Text: Maël Lemoine
Photo: DR

A philosophical view of medicine

Like their peers, philosophers are concerned about suffering, aging, dying, and watching others suffer, age and die.


Introduction à la philosophie des sciences médicales (Introduction to the Philosophy of Medical Sciences), Hermann, 2017

Since the early 2000s, a growing number of philosophers have started to study medicine. In fact, they now teach their field to doctors, investigate sciences and medical practices, and contribute to medical knowledge.

With respect to teaching, ethics (traditionally a philosophical theme) is a key topic of discussion. In response to pressure from the public and the suffering of carers themselves, we have turned to philosophy to “restore meaning” to healthcare and shed light on questions that the law does not always adequately address. Philosophers are neither censors nor mentors. Instead, they help health professionals clarify issues related to the end of life, the support of vulnerable patients and impossible dilemmas involving ambition and charity or free will and justice.

Within their own field, philosophers have developed a separate discipline, “medical philosophy”, which focuses on the nature of pathology, disease classification, population health, the nature of medical explanations, the power and limits of prediction, the role of proof in medicine, the difficulties of medical deci-sions, the concept of causality in medicine, and, of course, all of the specific issues surrounding psychiatry.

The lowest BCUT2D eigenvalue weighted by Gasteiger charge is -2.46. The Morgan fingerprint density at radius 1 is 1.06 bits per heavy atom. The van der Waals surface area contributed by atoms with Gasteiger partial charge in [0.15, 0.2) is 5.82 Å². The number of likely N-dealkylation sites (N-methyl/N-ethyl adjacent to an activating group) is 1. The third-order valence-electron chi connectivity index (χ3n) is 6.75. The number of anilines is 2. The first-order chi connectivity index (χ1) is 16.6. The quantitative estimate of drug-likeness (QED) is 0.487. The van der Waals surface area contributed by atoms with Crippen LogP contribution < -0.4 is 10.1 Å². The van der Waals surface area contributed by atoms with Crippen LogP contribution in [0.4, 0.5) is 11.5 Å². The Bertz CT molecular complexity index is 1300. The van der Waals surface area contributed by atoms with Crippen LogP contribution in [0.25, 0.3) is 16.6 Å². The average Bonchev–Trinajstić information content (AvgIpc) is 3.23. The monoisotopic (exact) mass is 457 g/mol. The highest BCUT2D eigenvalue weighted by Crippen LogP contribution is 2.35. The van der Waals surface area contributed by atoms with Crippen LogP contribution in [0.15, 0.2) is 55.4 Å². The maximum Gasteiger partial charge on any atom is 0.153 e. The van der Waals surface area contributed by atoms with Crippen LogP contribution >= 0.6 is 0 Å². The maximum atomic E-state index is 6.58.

Some philosophers also study research teams in an effort to contribute to medical knowledge. Indeed, advances in technology inevitably open the door to conceptual challenges. As specialists in convoluted problems where careful reasoning can resolve ambiguities and provide helpful insight, philosophers have recently taken an interest in “personalised medicine”, sometimes referred to as “precision medicine”, as well as cancer and immune system modelling. For example, the possibilities created by high-throughput DNA sequencing and big data far outstrip our traditional ways of reason-ing, forcing us to imagine new methods for using this information. It’s perfectly acceptable to call on the skills of a philosopher, as well as those of a mathematician and biologist, when taking on such a task.

It’s clear that medical philosophy is here to stay. The final step for medical philosophers could be to communicate their approach to the public at large. ⁄




What is a disease? How can we define it scientifically? These are just a few of the questions Maël Lemoine studies. This lecturer at the University of Tours’ Faculty of Medicine and an author and co-author of several books and articles, just published "Introduction to the Philosophy of Medical Sciences" this past spring.